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Divorce lawyers 'walking tightrope'

Posted by: Laurence Simons 05/03/13

Legal careers that involve working in the field of divorce mean that lawyers need to get involved in a notoriously difficult situation, balancing their own needs with those of their client as well as treating everyone involved with as much sensitivity as possible.

According to the legal ombudsman, however, some are assuaging their stress and emotional difficulties by making as much money as possible.

In a report on the costs of separation, Adam Sampson suggested that certain solicitors may not be advising clients to end a courtroom battle despite the trauma it could dredge up, instead focusing on their own financial gain.

However, he admitted that lawyers in this situation often face a balancing act between a number of different commitments.

Nearly a fifth (18 per cent) of the 7,500 complaints his office resolved last year involved divorce or family law-related cases - this means it is the most contentious area for lawyers in England and Wales to work in.

Whether this is a result of poor standards from professionals or simply a testament to the high feelings aroused by divorce is uncertain.

The report, The Price of Separation, explained: "One of the reasons why costs can spiral out of control lies in the emotional rawness of many of those going through divorce proceedings."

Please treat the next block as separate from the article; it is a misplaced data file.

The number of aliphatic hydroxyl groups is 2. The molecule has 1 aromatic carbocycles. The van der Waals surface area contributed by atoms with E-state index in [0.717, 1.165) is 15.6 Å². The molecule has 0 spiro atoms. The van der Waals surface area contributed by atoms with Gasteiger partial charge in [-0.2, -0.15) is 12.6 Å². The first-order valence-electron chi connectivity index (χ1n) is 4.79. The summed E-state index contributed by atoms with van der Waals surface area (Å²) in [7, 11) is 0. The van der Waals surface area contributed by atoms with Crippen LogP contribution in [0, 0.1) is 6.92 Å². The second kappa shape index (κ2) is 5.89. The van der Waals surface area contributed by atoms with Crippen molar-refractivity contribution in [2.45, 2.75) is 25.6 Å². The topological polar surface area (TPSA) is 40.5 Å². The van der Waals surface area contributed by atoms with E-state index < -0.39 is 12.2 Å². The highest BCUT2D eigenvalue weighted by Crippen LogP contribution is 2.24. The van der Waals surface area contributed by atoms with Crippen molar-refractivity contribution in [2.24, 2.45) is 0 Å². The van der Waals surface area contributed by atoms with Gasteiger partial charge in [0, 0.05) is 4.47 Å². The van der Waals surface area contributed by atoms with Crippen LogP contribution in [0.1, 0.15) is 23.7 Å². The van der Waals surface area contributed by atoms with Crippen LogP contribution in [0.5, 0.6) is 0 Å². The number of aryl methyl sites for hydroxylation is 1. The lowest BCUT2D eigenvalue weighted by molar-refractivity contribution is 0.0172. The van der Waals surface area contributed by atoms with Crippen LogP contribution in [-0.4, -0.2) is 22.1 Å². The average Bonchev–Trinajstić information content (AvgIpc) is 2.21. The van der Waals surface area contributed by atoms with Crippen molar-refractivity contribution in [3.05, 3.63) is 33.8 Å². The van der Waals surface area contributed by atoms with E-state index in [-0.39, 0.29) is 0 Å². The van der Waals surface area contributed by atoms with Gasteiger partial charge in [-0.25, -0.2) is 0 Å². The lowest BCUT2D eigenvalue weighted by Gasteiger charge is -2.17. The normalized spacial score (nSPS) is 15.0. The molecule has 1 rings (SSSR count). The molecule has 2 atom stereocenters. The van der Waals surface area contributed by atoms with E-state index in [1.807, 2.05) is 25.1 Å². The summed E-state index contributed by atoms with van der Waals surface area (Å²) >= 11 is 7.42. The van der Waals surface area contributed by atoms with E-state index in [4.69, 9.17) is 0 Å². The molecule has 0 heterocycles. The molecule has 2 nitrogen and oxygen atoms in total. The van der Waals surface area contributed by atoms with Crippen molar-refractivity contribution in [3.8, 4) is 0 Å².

In this situation, both people involved tend to rely on the expertise, awareness and sensitivity of their lawyer to guide them throughout the process, meaning legal professionals play a central role in helping couples cope with what can be a deeply upsetting time.

"Most divorce lawyers understand this dependency and discharge their responsibility to provide a measure of emotional support and guidance conscientiously and with admirable sensitivity. But there is a tension in what lawyers do, which is particularly acute when it comes to divorce," suggested Mr Sampson.

Which is fair enough - lawyers aren't just hitting the streets offering legal advice for kicks, they need to get paid like everyone else. However, it is particularly important those who work in the divorce field approach this ethically.

Mr Sampson summarised his report by declaring that a key legal role is "to save customers from themselves" - that is, stopping them from going through with a protracted, unseemly and emotional court appearance when that is unlikely to gain them any significant benefits.

"But law is also a business, and lawyers in an increasingly competitive and financially challenging market need to maximise their returns to survive," he concluded.